Play the tape. Once the signal is clearly coming through, turn the screw to the left and to the right, using your ears and the phasescope to help you determine the clearest signal. If the tape is a cassette tape the same signal will be on both channels. Aim to get the line as vertically straight as possible (see image below).

  16. Once you get the cleanest, most vertical line you can, rewind the tape, press Record in Wavelab, then press play on the TASCAM and begin digitising the tape. Remain nearby to monitor the progress of this task; keep in mind that something could go wrong as the tape is being played. If you remain nearby you can

Digitising Reel-to-reel Tapes

  1. Put the tape reel onto the left spindle, the right is reserved for the take-up empty reel. Make sure tape is spooling off to the left of the reel. Once on the spindle, lift top of the spindle and turn it so that the tabs can lock down the reel.

  2. Bring down the tape leader (the extra bit of non-magnetic tape at the beginning of the reel, usually green) and thread it through the various rollers as below.

  3. Once threaded through, if digitising on the Studer, flip up the head shield. The shield flips up automatically when play is engaged on the the ReVox.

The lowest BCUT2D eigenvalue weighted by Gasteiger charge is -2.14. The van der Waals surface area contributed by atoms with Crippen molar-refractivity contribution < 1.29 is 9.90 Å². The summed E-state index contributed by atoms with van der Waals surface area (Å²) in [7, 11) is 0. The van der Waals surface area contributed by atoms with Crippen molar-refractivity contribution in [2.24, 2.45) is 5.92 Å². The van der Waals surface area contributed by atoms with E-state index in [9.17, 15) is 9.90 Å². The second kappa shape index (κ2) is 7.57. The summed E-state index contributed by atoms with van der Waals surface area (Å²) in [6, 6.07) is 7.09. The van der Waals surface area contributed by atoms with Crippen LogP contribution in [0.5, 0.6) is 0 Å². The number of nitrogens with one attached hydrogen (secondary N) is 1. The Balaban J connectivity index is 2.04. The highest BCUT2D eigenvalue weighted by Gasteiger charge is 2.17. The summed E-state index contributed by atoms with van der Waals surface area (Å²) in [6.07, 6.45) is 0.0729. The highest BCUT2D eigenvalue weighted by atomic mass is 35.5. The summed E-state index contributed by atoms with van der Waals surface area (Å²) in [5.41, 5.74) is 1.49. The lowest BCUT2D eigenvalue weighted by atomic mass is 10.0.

4. Move the reels manually along until the point where the tape leader ends and the magnetic tape begins almost reach the tape heads.

  5. Reset the counter so that it reads 00.00.00.

  6. Follow the same WaveLab instructions as above for testing the volumes of the output. To adjust the output volume, make sure the UNCAL light is on. This means the audio volume is uncalibrated and you can adjust volume as needed using the CH1 and CH2 REP/SYNC LEVEL

  7. Check the speed of the playback. If it sounds too slow or too fast, cycle through the choices of 3.75, 7.5 or 15. If these do not appear to create the right speed, make note and we may need to adjust once audio is digitised.

  8. Adjust the azimuth for opem reel tapes